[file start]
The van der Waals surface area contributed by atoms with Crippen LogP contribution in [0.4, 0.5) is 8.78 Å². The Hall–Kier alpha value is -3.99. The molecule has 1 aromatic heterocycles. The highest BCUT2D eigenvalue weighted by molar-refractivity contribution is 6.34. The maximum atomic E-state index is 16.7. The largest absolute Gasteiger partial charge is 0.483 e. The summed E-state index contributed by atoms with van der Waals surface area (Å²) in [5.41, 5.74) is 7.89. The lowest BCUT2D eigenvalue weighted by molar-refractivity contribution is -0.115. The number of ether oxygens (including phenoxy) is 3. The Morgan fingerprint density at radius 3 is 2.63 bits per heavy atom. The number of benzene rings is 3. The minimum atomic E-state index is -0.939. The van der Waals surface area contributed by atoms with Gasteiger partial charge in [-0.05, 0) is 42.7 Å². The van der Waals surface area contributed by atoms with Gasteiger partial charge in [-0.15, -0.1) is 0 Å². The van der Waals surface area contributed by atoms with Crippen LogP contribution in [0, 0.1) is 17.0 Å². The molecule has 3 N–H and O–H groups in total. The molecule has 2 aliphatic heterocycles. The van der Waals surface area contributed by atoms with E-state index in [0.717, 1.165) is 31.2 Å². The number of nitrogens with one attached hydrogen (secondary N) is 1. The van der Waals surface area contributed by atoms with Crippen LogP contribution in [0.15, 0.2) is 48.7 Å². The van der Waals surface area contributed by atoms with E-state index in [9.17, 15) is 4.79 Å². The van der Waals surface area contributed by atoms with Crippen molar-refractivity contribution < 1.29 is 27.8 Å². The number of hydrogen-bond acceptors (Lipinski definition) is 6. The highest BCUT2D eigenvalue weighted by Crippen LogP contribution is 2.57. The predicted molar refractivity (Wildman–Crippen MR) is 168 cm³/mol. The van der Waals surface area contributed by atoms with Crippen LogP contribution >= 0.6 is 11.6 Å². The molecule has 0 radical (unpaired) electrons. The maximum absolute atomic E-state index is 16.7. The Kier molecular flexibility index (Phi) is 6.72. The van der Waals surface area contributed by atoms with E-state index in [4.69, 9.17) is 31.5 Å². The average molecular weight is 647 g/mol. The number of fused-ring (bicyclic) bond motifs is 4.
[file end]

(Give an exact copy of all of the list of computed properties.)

The van der Waals surface area contributed by atoms with Crippen LogP contribution in [0.4, 0.5) is 8.78 Å². The Hall–Kier alpha value is -3.99. The molecule has 1 aromatic heterocycles. The highest BCUT2D eigenvalue weighted by molar-refractivity contribution is 6.34. The maximum atomic E-state index is 16.7. The largest absolute Gasteiger partial charge is 0.483 e. The summed E-state index contributed by atoms with van der Waals surface area (Å²) in [5.41, 5.74) is 7.89. The lowest BCUT2D eigenvalue weighted by molar-refractivity contribution is -0.115. The number of ether oxygens (including phenoxy) is 3. The Morgan fingerprint density at radius 3 is 2.63 bits per heavy atom. The number of benzene rings is 3. The minimum atomic E-state index is -0.939. The van der Waals surface area contributed by atoms with Gasteiger partial charge in [-0.05, 0) is 42.7 Å². The van der Waals surface area contributed by atoms with Gasteiger partial charge in [-0.15, -0.1) is 0 Å². The van der Waals surface area contributed by atoms with Crippen LogP contribution in [0, 0.1) is 17.0 Å². The molecule has 3 N–H and O–H groups in total. The molecule has 2 aliphatic heterocycles. The van der Waals surface area contributed by atoms with E-state index in [0.717, 1.165) is 31.2 Å². The number of nitrogens with one attached hydrogen (secondary N) is 1. The van der Waals surface area contributed by atoms with Crippen LogP contribution in [0.15, 0.2) is 48.7 Å². The van der Waals surface area contributed by atoms with E-state index in [9.17, 15) is 4.79 Å². The van der Waals surface area contributed by atoms with Crippen molar-refractivity contribution < 1.29 is 27.8 Å². The number of hydrogen-bond acceptors (Lipinski definition) is 6. The highest BCUT2D eigenvalue weighted by Crippen LogP contribution is 2.57. The predicted molar refractivity (Wildman–Crippen MR) is 168 cm³/mol. The van der Waals surface area contributed by atoms with Crippen LogP contribution >= 0.6 is 11.6 Å². The molecule has 0 radical (unpaired) electrons. The maximum absolute atomic E-state index is 16.7. The Kier molecular flexibility index (Phi) is 6.72. The van der Waals surface area contributed by atoms with E-state index in [4.69, 9.17) is 31.5 Å². The average molecular weight is 647 g/mol. The number of fused-ring (bicyclic) bond motifs is 4.